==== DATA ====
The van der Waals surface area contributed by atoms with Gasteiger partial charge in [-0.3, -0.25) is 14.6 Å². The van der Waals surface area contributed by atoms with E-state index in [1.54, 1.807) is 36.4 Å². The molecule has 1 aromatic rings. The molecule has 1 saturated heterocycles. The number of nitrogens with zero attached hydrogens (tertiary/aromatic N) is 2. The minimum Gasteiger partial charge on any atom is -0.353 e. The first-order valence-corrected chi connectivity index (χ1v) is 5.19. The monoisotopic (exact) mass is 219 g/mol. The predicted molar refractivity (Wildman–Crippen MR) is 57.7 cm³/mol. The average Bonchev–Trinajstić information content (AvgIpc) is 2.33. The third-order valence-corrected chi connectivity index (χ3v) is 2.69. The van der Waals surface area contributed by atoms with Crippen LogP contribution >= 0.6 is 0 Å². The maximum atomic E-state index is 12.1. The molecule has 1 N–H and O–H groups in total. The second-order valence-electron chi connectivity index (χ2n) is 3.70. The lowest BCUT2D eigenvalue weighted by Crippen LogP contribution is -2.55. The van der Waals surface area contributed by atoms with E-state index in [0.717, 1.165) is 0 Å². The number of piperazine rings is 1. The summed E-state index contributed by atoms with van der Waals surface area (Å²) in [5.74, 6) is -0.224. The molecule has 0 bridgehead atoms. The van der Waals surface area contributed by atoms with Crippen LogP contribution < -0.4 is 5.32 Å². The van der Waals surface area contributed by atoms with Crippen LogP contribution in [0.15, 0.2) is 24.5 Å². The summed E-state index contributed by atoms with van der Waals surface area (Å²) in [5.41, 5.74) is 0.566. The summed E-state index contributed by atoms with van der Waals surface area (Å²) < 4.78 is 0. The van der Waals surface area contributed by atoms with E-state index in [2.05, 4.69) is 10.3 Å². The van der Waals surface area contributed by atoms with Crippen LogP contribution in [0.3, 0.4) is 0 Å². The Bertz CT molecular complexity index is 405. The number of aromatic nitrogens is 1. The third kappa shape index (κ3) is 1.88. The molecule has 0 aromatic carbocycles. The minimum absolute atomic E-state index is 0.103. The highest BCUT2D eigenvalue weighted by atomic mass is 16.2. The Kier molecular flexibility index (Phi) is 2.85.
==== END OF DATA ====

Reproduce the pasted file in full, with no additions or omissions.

The van der Waals surface area contributed by atoms with Gasteiger partial charge in [-0.3, -0.25) is 14.6 Å². The van der Waals surface area contributed by atoms with E-state index in [1.54, 1.807) is 36.4 Å². The molecule has 1 aromatic rings. The molecule has 1 saturated heterocycles. The number of nitrogens with zero attached hydrogens (tertiary/aromatic N) is 2. The minimum Gasteiger partial charge on any atom is -0.353 e. The first-order valence-corrected chi connectivity index (χ1v) is 5.19. The monoisotopic (exact) mass is 219 g/mol. The predicted molar refractivity (Wildman–Crippen MR) is 57.7 cm³/mol. The average Bonchev–Trinajstić information content (AvgIpc) is 2.33. The third-order valence-corrected chi connectivity index (χ3v) is 2.69. The van der Waals surface area contributed by atoms with Crippen LogP contribution >= 0.6 is 0 Å². The maximum atomic E-state index is 12.1. The molecule has 1 N–H and O–H groups in total. The second-order valence-electron chi connectivity index (χ2n) is 3.70. The lowest BCUT2D eigenvalue weighted by Crippen LogP contribution is -2.55. The van der Waals surface area contributed by atoms with E-state index in [0.717, 1.165) is 0 Å². The number of piperazine rings is 1. The summed E-state index contributed by atoms with van der Waals surface area (Å²) in [5.74, 6) is -0.224. The molecule has 0 bridgehead atoms. The van der Waals surface area contributed by atoms with Crippen LogP contribution < -0.4 is 5.32 Å². The van der Waals surface area contributed by atoms with Crippen LogP contribution in [0.15, 0.2) is 24.5 Å². The summed E-state index contributed by atoms with van der Waals surface area (Å²) in [5.41, 5.74) is 0.566. The summed E-state index contributed by atoms with van der Waals surface area (Å²) < 4.78 is 0. The van der Waals surface area contributed by atoms with E-state index in [2.05, 4.69) is 10.3 Å². The van der Waals surface area contributed by atoms with Crippen LogP contribution in [0.3, 0.4) is 0 Å². The Bertz CT molecular complexity index is 405. The number of aromatic nitrogens is 1. The third kappa shape index (κ3) is 1.88. The molecule has 0 aromatic carbocycles. The minimum absolute atomic E-state index is 0.103. The highest BCUT2D eigenvalue weighted by atomic mass is 16.2. The Kier molecular flexibility index (Phi) is 2.85.